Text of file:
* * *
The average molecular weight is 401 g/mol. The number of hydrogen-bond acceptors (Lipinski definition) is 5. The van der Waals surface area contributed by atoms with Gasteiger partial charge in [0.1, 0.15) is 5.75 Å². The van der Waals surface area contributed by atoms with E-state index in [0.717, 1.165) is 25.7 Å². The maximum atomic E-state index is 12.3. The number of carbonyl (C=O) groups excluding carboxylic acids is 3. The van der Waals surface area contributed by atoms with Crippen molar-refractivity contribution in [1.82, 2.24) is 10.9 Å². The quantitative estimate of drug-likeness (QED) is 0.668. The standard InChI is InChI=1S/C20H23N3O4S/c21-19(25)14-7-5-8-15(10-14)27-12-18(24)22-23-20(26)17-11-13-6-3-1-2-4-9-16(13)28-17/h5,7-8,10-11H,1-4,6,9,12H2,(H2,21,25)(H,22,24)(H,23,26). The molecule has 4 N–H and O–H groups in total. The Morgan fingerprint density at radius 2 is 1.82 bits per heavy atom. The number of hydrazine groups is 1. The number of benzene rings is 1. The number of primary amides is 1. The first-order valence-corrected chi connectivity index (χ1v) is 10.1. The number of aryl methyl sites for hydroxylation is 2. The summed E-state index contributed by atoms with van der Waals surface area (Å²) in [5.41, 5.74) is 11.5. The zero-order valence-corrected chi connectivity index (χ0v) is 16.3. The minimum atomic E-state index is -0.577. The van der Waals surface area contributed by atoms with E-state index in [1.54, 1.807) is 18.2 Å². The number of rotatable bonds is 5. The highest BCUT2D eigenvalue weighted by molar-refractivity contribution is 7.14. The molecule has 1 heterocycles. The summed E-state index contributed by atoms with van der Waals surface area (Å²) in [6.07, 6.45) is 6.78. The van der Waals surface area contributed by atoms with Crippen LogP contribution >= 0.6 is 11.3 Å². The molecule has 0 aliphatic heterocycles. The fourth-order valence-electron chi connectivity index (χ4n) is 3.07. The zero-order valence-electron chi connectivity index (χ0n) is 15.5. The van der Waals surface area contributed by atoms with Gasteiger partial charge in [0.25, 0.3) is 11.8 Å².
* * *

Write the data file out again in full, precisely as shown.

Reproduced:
The average molecular weight is 401 g/mol. The number of hydrogen-bond acceptors (Lipinski definition) is 5. The van der Waals surface area contributed by atoms with Gasteiger partial charge in [0.1, 0.15) is 5.75 Å². The van der Waals surface area contributed by atoms with E-state index in [0.717, 1.165) is 25.7 Å². The maximum atomic E-state index is 12.3. The number of carbonyl (C=O) groups excluding carboxylic acids is 3. The van der Waals surface area contributed by atoms with Crippen molar-refractivity contribution in [1.82, 2.24) is 10.9 Å². The quantitative estimate of drug-likeness (QED) is 0.668. The standard InChI is InChI=1S/C20H23N3O4S/c21-19(25)14-7-5-8-15(10-14)27-12-18(24)22-23-20(26)17-11-13-6-3-1-2-4-9-16(13)28-17/h5,7-8,10-11H,1-4,6,9,12H2,(H2,21,25)(H,22,24)(H,23,26). The molecule has 4 N–H and O–H groups in total. The Morgan fingerprint density at radius 2 is 1.82 bits per heavy atom. The number of hydrazine groups is 1. The number of benzene rings is 1. The number of primary amides is 1. The first-order valence-corrected chi connectivity index (χ1v) is 10.1. The number of aryl methyl sites for hydroxylation is 2. The summed E-state index contributed by atoms with van der Waals surface area (Å²) in [5.41, 5.74) is 11.5. The zero-order valence-corrected chi connectivity index (χ0v) is 16.3. The minimum atomic E-state index is -0.577. The van der Waals surface area contributed by atoms with E-state index in [1.54, 1.807) is 18.2 Å². The number of rotatable bonds is 5. The highest BCUT2D eigenvalue weighted by molar-refractivity contribution is 7.14. The molecule has 1 heterocycles. The summed E-state index contributed by atoms with van der Waals surface area (Å²) in [6.07, 6.45) is 6.78. The van der Waals surface area contributed by atoms with Crippen LogP contribution >= 0.6 is 11.3 Å². The molecule has 0 aliphatic heterocycles. The fourth-order valence-electron chi connectivity index (χ4n) is 3.07. The zero-order valence-electron chi connectivity index (χ0n) is 15.5. The van der Waals surface area contributed by atoms with Gasteiger partial charge in [0.25, 0.3) is 11.8 Å².